There is still a gap that can be filled here, however. If the EU can follow in China’s footsteps, there can still be room for a coherent law governing the region that would help reduce this regulatory uncertainty. The United Kingdom seems to have a measured approach when compared to its peers in the region. While there is no law governing cryptocurrencies, Her Majesty’s Revenue and Customs has published guidelines on the tax treatment for cryptocurrencies.

In a recent development, Valdis Dombrovskis, a member of the European Commission, advocated the use of digital finance by European countries.

What’s our next move? The DeFi bubble is certainly growing

Currently, the state of our financial industries seems to remain in this “hesitancy” in realizing the “first-mover” advantage by regulators. Nobody wants to be the first to launch a CBDC and face the mistakes; it’s no different than our legal court system wanting to rule on a particular case in fear of being judged for botching what could be a landmark decision.

But it is due to our regulators’ own fear that has prevented our financial sector and digital money’s landscape to realize its true potential. I’ve said it before and will continue to say that the digital money and blockchain space will continue to remain highly fragmented unless there are definite guidelines and educational resources made available so authorities of different economies can make the most appropriate decisions ahead of 2021.

Recent developments seem to favor the acceptance of digital assets, and big players like Facebook have shown significant interest in entering the market with its Libra project. And, yes, Libra still has a long way to go before it can be considered a digital currency. Nonetheless, it is heartening to see the likes of China and the U.S. making headwinds that would prompt other countries to follow suit.

But what has me most excited about the DeFi space? In my opinion, the growing acceptance has been bolstered by the fact that DeFi interfaces remained robust during March and did not require intervention by federal authorities to remain solvent.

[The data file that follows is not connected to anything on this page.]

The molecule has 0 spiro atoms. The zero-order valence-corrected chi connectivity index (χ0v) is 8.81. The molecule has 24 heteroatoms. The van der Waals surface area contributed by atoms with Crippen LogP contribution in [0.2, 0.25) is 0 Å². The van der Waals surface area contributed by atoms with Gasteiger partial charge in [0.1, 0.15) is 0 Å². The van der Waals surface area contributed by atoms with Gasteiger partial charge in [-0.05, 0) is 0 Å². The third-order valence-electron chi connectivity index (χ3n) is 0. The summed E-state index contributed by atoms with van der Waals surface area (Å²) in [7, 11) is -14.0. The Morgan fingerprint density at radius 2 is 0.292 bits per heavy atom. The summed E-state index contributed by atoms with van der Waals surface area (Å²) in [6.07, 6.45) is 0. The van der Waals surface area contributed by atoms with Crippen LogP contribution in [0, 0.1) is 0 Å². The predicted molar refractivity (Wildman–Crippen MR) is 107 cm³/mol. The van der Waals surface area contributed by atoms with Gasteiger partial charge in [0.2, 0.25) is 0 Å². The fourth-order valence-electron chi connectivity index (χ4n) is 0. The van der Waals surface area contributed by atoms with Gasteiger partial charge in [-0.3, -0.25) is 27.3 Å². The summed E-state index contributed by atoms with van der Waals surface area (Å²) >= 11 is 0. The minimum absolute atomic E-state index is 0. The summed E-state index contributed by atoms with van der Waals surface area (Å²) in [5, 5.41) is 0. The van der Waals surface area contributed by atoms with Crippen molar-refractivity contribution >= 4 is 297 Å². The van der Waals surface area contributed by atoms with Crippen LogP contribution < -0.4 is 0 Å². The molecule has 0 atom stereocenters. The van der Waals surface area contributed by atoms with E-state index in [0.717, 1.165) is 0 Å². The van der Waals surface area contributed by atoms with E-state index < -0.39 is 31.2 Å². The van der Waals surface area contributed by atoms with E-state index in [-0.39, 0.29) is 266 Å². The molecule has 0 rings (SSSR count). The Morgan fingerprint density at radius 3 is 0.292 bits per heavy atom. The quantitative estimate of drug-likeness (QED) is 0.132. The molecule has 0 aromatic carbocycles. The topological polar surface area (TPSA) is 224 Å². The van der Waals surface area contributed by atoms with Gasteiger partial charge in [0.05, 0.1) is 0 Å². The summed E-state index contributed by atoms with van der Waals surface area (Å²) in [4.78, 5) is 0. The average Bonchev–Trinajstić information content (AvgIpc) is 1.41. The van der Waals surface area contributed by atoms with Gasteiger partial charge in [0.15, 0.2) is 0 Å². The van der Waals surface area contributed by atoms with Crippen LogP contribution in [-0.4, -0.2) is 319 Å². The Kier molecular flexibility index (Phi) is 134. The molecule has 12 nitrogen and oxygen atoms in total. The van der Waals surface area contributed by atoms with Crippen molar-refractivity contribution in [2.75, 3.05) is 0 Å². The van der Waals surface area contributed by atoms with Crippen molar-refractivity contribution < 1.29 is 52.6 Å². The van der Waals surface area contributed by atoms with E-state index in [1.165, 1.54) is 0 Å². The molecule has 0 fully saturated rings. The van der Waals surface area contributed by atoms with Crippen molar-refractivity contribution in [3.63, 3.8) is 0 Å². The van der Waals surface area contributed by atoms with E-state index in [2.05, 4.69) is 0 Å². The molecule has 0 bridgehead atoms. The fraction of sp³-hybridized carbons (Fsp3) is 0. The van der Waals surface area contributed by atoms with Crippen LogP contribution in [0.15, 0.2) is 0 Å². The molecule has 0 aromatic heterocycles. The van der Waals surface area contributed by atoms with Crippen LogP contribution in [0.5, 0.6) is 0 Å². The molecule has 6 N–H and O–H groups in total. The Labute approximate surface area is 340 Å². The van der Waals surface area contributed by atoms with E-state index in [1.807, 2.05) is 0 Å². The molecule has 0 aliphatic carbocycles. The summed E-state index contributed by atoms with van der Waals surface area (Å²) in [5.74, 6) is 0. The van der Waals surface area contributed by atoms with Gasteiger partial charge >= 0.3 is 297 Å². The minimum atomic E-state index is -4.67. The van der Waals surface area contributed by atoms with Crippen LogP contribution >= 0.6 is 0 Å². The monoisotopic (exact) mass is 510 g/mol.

Remarkably, this financial landscape has thrived ever since the momentary crash recorded at the peak of the COVID-19 pandemic. A new report by Dune Analytics revealed that the total number of users engaging with some form of a DeFi protocol has increased by 140% since the start of the year. Fortunately, the spike in usage has also translated to a rise in worth.

The total value of capital locked in the DeFi landscape has doubled to $2 billion in under three weeks. This growth pattern is even more impressive if we consider that fewer than five DeFi platforms account for a large chunk of the market share.

Until recently, MakerDAO was the poster child of the DeFi landscape — only to be leap-frogged by Compound thanks to the unprecedented impact of the launch of its governance token.

Both DeFi ecosystems are currently the main drivers of the DeFi narrative as they account for over 60% of the value of assets locked in the DeFi market. Kava, a cross-chain DeFi platform, was launched to challenge the likes of Compound and Maker. Its recently proposed Uber-like blockchain model is one I highly suggest familiarizing yourself with.

Without a doubt, the concentration of market shares to a handful of platforms highlights the nascency of the landscape and the sort of growth potential that could thrust more projects and tokens into the limelight.

Another token-based DeFi ecosystem positioned to capitalize on this growth trend is Level01. Although the lending niche remains the most attractive use case of DeFi technology, Level01 has introduced its token as a viable decentralized financial tool poised for mainstream success.

The peer-to-peer derivative trading platform exposes traders to a wide array of markets, including forex, gold, oil, stocks, cryptocurrencies and so on, by providing a transparent trading infrastructure with advanced risk/reward functionalities.

However, regardless of the DeFi hype and the promising stints of selected tokens, the biggest obstacles for players taking the sideline continue to be price volatility, concerns around market manipulation and lack of fundamentals to gauge appropriate value. These concerns could be mitigated if larger institutions started showing interest and considered it as a regular form of investment.

The views, thoughts and opinions expressed here are the author’s alone and do not necessarily reflect or represent the views and opinions of Cointelegraph.

Andrew Rossow is a millennial attorney, law professor, entrepreneur, writer and speaker on privacy, cybersecurity, AI, AR/VR, blockchain and digital currencies. He has written for many outlets and contributed to cybersecurity and technology publications. Utilizing his millennial background to its fullest potential, Rossow provides a well-rounded perspective on social media crime, technology and privacy implications.